There’s a lot of reasons to be proud to live in Utah. According to recent statistics from the U.S. Census Bureau, we’re the fastest growing state in the country with an increase of 100 Thousand residents annually. We have the twelfth lowest poverty rate in the country, with an unemployment rate of approximately 3 percent—in comparison to the national rate of 3.7 percent.
Yet this relative prosperity can come with a price. Utah recently ranked number 28 in the country when it came to the cost of living in 2017. With median home prices just shy of $350,000 and a predicted increase of 5.7 percent over the next year, it’s no wonder that as the cost of living increases many residents have found themselves saddled with both an increase of bad credit and debt. As a result, homeowners frequently find themselves in need of a quick and easy solution when it comes to borrowing money.
Enter payday lenders.
Unlike other hard money loans, payday loans don’t require much in the form of physical collateral. They’re quick, convenient and can seem like an immediate source of relief when you’re facing an emergency situation.
They’re also expensive, frequently predatory and often fraudulent. So much so that Utah lawmakers had to pass specific bills in recent years designed to protect consumers and help regulate the industry in the state.
Yet despite this, many Utah residents still rely on payday loans to help manage immediate needs. In fact, at one point, it was estimated there are four times as many payday lenders in the state as there were fast food restaurants. And while both might seem quick and convenient, neither are particularly healthy. And both may ultimately cost you in the long run.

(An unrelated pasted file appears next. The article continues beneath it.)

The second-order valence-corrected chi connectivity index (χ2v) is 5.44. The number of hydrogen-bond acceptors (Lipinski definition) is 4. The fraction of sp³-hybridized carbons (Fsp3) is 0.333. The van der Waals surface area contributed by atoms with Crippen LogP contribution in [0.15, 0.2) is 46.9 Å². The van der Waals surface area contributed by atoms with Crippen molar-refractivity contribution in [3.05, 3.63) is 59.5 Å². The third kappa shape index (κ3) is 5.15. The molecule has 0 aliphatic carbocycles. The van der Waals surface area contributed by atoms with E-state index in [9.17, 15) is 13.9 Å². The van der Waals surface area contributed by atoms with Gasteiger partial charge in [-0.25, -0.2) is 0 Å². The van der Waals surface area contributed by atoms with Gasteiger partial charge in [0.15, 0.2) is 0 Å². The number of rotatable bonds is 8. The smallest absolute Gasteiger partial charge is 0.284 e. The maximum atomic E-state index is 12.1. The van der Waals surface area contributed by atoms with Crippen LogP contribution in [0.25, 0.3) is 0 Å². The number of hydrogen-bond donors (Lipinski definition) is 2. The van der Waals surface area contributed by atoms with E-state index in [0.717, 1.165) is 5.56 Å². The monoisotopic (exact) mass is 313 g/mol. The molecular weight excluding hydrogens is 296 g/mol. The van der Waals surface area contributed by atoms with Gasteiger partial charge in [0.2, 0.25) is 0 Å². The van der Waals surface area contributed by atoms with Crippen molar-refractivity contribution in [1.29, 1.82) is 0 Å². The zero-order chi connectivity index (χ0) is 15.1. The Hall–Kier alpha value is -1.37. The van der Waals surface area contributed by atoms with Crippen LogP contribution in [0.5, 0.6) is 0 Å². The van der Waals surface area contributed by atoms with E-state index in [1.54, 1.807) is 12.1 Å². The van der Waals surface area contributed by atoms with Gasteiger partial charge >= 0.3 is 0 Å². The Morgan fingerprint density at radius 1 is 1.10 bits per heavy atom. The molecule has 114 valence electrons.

Today, legislation has resulted in reducing the amount of lenders operating in the state to only fifty. But payday loans are still a tempting proposition for many borrowers. If you’re a Utah resident with bad credit who’s considering taking out a payday loan, here’s what you need to know.
1- What Is A Payday Loan?
Payday loans are typically very short term loans with a minimal dollar amount of anywhere from $100 to $5,000. They’re primarily designed to be accessed by individuals with little or no credit who need immediate relief, and generally require to be paid back with interest in a fourteen day period—or when the borrower’s next paycheck is due (hence the name.)
Unlike traditional loans which are contingent on credit or other hard money loans which require physical collateral, payday lenders simply ask for nothing more than proof of income, a verified bank account, and a valid ID. In exchange for most loans, finance charges (typically around $15 for every $100) are taken from borrowers’ bank accounts.
However, there’s neither a limit to interest fees nor any amount lent in the state of Utah. In fact, the only restriction is a maximum loan term of ten weeks. Which means that the $200 loan you took out to help pay your mortgage two weeks ago can carry an interest rate well into three digits—up to 658 percent, to be precise. And with no limit to the amount of loans borrowers can take out in Utah, many residents may find themselves in a cycle of incurring more debt just to pay off accumulated interest fees alone!
2- Payday Lenders And Fraud
One of the most attractive aspects of payday loans for many borrowers is the relative ease of application. In the past, many payday lenders often doubled as pawn shops and check cashing stores; highly localized storefronts that carried a certain unsavory reputation. But as consistent demand for instant loans grew higher (reaching its peak during the financial crisis of 2007), many lenders often incorporated nationally and began operating as franchises—with the vast majority of them offering instant online approval.